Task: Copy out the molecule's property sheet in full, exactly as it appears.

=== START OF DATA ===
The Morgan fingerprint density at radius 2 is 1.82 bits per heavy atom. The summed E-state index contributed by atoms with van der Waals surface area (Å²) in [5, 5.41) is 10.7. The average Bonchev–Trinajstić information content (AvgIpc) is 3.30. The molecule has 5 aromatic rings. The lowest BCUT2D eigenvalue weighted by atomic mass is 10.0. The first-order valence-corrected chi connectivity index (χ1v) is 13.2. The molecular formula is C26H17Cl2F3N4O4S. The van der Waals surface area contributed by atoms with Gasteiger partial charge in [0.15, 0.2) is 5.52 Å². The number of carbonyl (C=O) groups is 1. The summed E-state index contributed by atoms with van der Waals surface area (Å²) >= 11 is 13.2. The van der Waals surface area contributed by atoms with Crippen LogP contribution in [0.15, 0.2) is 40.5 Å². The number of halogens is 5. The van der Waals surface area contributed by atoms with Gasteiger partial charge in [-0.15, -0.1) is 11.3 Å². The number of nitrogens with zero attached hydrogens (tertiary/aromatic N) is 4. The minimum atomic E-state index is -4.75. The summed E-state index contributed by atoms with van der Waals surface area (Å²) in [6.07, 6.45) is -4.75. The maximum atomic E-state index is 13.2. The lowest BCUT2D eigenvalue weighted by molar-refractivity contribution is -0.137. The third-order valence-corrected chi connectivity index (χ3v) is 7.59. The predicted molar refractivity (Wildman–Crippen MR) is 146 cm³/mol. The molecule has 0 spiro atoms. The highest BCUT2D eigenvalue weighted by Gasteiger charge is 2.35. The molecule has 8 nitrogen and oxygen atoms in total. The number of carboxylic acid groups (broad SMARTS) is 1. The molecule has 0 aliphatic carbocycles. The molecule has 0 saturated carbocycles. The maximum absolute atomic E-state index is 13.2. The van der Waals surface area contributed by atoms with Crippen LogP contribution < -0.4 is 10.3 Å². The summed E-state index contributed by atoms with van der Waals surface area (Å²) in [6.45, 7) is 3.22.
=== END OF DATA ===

The Morgan fingerprint density at radius 2 is 1.82 bits per heavy atom. The summed E-state index contributed by atoms with van der Waals surface area (Å²) in [5, 5.41) is 10.7. The average Bonchev–Trinajstić information content (AvgIpc) is 3.30. The molecule has 5 aromatic rings. The lowest BCUT2D eigenvalue weighted by atomic mass is 10.0. The first-order valence-corrected chi connectivity index (χ1v) is 13.2. The molecular formula is C26H17Cl2F3N4O4S. The van der Waals surface area contributed by atoms with Gasteiger partial charge in [0.15, 0.2) is 5.52 Å². The number of carbonyl (C=O) groups is 1. The summed E-state index contributed by atoms with van der Waals surface area (Å²) >= 11 is 13.2. The van der Waals surface area contributed by atoms with Crippen LogP contribution in [0.15, 0.2) is 40.5 Å². The number of halogens is 5. The van der Waals surface area contributed by atoms with Gasteiger partial charge in [-0.15, -0.1) is 11.3 Å². The number of nitrogens with zero attached hydrogens (tertiary/aromatic N) is 4. The minimum atomic E-state index is -4.75. The summed E-state index contributed by atoms with van der Waals surface area (Å²) in [6.07, 6.45) is -4.75. The maximum atomic E-state index is 13.2. The lowest BCUT2D eigenvalue weighted by molar-refractivity contribution is -0.137. The third-order valence-corrected chi connectivity index (χ3v) is 7.59. The predicted molar refractivity (Wildman–Crippen MR) is 146 cm³/mol. The molecule has 0 spiro atoms. The highest BCUT2D eigenvalue weighted by Gasteiger charge is 2.35. The molecule has 8 nitrogen and oxygen atoms in total. The number of carboxylic acid groups (broad SMARTS) is 1. The molecule has 0 aliphatic carbocycles. The molecule has 0 saturated carbocycles. The maximum absolute atomic E-state index is 13.2. The van der Waals surface area contributed by atoms with Crippen LogP contribution < -0.4 is 10.3 Å². The summed E-state index contributed by atoms with van der Waals surface area (Å²) in [6.45, 7) is 3.22.